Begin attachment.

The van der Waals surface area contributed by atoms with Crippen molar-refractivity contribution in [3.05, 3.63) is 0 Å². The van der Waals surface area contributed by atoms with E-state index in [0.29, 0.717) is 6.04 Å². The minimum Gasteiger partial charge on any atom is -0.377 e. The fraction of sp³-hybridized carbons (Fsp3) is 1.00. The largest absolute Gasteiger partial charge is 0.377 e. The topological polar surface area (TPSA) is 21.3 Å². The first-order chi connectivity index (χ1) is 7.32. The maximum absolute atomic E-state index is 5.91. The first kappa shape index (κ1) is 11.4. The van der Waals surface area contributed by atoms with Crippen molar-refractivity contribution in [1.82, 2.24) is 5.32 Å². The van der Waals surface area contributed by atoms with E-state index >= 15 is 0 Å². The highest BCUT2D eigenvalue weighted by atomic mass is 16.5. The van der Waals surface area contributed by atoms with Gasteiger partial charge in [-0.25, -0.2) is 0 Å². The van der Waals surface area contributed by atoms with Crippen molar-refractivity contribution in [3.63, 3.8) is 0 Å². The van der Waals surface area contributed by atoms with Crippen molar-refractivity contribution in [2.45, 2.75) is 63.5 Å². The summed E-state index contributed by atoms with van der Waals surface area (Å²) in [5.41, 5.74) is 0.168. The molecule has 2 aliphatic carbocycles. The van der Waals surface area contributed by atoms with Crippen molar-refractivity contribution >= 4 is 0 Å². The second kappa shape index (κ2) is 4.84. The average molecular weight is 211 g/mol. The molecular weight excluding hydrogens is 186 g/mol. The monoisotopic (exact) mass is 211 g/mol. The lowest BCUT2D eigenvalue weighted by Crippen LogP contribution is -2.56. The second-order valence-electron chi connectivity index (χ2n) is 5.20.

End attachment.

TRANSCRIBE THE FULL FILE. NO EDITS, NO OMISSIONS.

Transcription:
The van der Waals surface area contributed by atoms with Crippen molar-refractivity contribution in [3.05, 3.63) is 0 Å². The van der Waals surface area contributed by atoms with E-state index in [0.29, 0.717) is 6.04 Å². The minimum Gasteiger partial charge on any atom is -0.377 e. The fraction of sp³-hybridized carbons (Fsp3) is 1.00. The largest absolute Gasteiger partial charge is 0.377 e. The topological polar surface area (TPSA) is 21.3 Å². The first-order chi connectivity index (χ1) is 7.32. The maximum absolute atomic E-state index is 5.91. The first kappa shape index (κ1) is 11.4. The van der Waals surface area contributed by atoms with Crippen molar-refractivity contribution in [1.82, 2.24) is 5.32 Å². The van der Waals surface area contributed by atoms with E-state index >= 15 is 0 Å². The highest BCUT2D eigenvalue weighted by atomic mass is 16.5. The van der Waals surface area contributed by atoms with Gasteiger partial charge in [-0.25, -0.2) is 0 Å². The van der Waals surface area contributed by atoms with Crippen molar-refractivity contribution in [3.63, 3.8) is 0 Å². The van der Waals surface area contributed by atoms with Crippen molar-refractivity contribution in [2.45, 2.75) is 63.5 Å². The summed E-state index contributed by atoms with van der Waals surface area (Å²) in [5.41, 5.74) is 0.168. The molecule has 2 aliphatic carbocycles. The van der Waals surface area contributed by atoms with Crippen molar-refractivity contribution >= 4 is 0 Å². The second kappa shape index (κ2) is 4.84. The average molecular weight is 211 g/mol. The molecular weight excluding hydrogens is 186 g/mol. The monoisotopic (exact) mass is 211 g/mol. The lowest BCUT2D eigenvalue weighted by Crippen LogP contribution is -2.56. The second-order valence-electron chi connectivity index (χ2n) is 5.20.